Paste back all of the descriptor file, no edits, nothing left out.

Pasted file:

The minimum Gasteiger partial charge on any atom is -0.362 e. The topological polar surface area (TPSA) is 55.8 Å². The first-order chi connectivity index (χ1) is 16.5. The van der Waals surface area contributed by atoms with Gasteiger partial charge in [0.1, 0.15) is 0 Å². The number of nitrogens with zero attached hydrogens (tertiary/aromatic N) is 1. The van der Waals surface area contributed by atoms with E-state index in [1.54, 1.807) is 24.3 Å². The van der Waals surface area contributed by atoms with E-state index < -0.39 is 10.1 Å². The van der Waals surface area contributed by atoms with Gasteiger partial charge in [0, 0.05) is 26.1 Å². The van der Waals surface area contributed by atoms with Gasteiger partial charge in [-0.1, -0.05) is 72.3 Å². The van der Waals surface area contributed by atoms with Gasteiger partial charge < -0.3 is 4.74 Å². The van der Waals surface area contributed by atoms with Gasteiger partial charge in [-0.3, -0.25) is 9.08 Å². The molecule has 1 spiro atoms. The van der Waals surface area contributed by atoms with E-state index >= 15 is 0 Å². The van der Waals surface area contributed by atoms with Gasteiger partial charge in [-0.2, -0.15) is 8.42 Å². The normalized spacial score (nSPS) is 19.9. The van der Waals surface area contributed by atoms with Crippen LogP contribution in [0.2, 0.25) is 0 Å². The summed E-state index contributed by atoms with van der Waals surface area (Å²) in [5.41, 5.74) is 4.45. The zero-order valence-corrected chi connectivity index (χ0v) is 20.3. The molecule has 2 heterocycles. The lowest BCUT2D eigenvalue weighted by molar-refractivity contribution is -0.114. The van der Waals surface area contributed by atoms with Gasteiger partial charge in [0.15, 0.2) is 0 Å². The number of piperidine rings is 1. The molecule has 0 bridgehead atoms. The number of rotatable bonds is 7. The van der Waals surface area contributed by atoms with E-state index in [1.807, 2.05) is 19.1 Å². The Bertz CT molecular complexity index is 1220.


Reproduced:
The minimum Gasteiger partial charge on any atom is -0.362 e. The topological polar surface area (TPSA) is 55.8 Å². The first-order chi connectivity index (χ1) is 16.5. The van der Waals surface area contributed by atoms with Gasteiger partial charge in [0.1, 0.15) is 0 Å². The number of nitrogens with zero attached hydrogens (tertiary/aromatic N) is 1. The van der Waals surface area contributed by atoms with E-state index in [1.54, 1.807) is 24.3 Å². The van der Waals surface area contributed by atoms with E-state index < -0.39 is 10.1 Å². The van der Waals surface area contributed by atoms with Gasteiger partial charge in [0, 0.05) is 26.1 Å². The van der Waals surface area contributed by atoms with Gasteiger partial charge in [-0.1, -0.05) is 72.3 Å². The van der Waals surface area contributed by atoms with Gasteiger partial charge < -0.3 is 4.74 Å². The van der Waals surface area contributed by atoms with Gasteiger partial charge in [-0.3, -0.25) is 9.08 Å². The molecule has 1 spiro atoms. The van der Waals surface area contributed by atoms with E-state index >= 15 is 0 Å². The van der Waals surface area contributed by atoms with Gasteiger partial charge in [-0.2, -0.15) is 8.42 Å². The normalized spacial score (nSPS) is 19.9. The van der Waals surface area contributed by atoms with Crippen LogP contribution in [0.2, 0.25) is 0 Å². The summed E-state index contributed by atoms with van der Waals surface area (Å²) in [5.41, 5.74) is 4.45. The zero-order valence-corrected chi connectivity index (χ0v) is 20.3. The molecule has 2 heterocycles. The lowest BCUT2D eigenvalue weighted by molar-refractivity contribution is -0.114. The van der Waals surface area contributed by atoms with Gasteiger partial charge in [0.15, 0.2) is 0 Å². The number of piperidine rings is 1. The molecule has 0 bridgehead atoms. The number of rotatable bonds is 7. The van der Waals surface area contributed by atoms with E-state index in [1.807, 2.05) is 19.1 Å². The Bertz CT molecular complexity index is 1220.